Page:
VBI’s eVLP vaccine technology enables the design of enveloped (“e”) Virus-Like Particle (“VLP”) vaccines that closely mimic the structure of enveloped viruses, which VBI believes can be used to elicit potent and long-lasting immunity.
Vaccines work by mimicking pathogens, or invaders of the body, that have the potential to cause disease. By tricking the immune system into believing it is under attack and creating memory cells (immunity), vaccines help the body defend against a particular pathogen without subjecting a person to full-blown infection or illness.
A vaccine typically contains an agent that resembles a disease-causing microorganism and is often made from weakened or killed forms of the virus or its surface proteins. Vaccines are sometimes paired with an adjuvant which stimulates the immune system to respond to the vaccine more vigorously.
Since their introduction, virus-like particles (VLPs) have shown themselves to be a useful tool in the development of vaccines. Unlike weakened or killed forms of viruses, VLPs are engineered and synthesized in the lab. VLPs contain repetitive high density displays of viral surface proteins that mimic the organization found in native viruses. Because VLPs lack genetic material, they may provide a safer alternative to live-attenuated or inactivated vaccines.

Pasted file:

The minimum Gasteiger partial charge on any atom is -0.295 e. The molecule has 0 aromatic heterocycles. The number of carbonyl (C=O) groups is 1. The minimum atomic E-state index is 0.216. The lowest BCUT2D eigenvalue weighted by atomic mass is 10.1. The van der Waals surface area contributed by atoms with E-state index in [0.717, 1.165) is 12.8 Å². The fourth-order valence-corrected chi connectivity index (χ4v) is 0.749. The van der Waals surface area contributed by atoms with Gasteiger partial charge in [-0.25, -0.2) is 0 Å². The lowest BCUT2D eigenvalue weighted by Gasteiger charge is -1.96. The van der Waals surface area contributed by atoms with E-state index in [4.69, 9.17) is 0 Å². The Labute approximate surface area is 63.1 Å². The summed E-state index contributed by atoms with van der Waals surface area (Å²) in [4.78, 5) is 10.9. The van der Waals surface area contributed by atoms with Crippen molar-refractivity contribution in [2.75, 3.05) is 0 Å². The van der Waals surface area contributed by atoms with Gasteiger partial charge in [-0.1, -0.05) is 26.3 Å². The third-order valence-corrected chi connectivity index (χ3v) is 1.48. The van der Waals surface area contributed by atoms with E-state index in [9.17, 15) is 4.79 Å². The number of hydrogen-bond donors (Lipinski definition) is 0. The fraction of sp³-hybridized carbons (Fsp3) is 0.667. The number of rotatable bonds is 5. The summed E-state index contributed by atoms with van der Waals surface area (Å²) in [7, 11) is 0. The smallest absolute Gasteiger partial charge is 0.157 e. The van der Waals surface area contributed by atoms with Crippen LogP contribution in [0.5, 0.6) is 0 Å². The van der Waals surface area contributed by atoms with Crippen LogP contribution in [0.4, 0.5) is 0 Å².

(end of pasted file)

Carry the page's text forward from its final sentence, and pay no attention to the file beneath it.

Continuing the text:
First-generation VLP approaches have yielded successful vaccines including Gardasil® (HPV), Cervarix® (HPV), Engerix-B® (Hepatitis B), and Recombivax HB® (Hepatitis B). However, first-generation VLPs offer limited rational design potential and cannot be applied to all enveloped viruses.
VBI’s eVLP Platform
VBI’s eVLP Platform seeks to improve upon prior VLP technologies by providing a stable foundation that mimics enveloped viruses, and VBI believes it is suitable for a wide array of vaccine candidates including CMV, HCV, Dengue, RSV, and West Nile. VBI’s eVLPs are highly immunogenic and are capable of generating immunity comparable to or better than that associated with natural infection. They do this by closely mimicking the structure of the target virus.
eVLPs are also customizable, which VBI expects will allow it to rationally design a vaccine by including different portions (antigens) of a vaccine target of interest and controlling their relative expression. Initial results from pilot scale production at a third-party manufacturer have demonstrated commercially-suitable yields.
VBI is focused first on developing a prophylactic eVLP vaccine to prevent Cytomegalovirus (CMV) infection. CMV is a leading cause of prenatal developmental delays. Based on positive preclinical data, VBI has initiated work for GMP manufacturing of its lead candidate for use in formal preclinical and Phase I trials.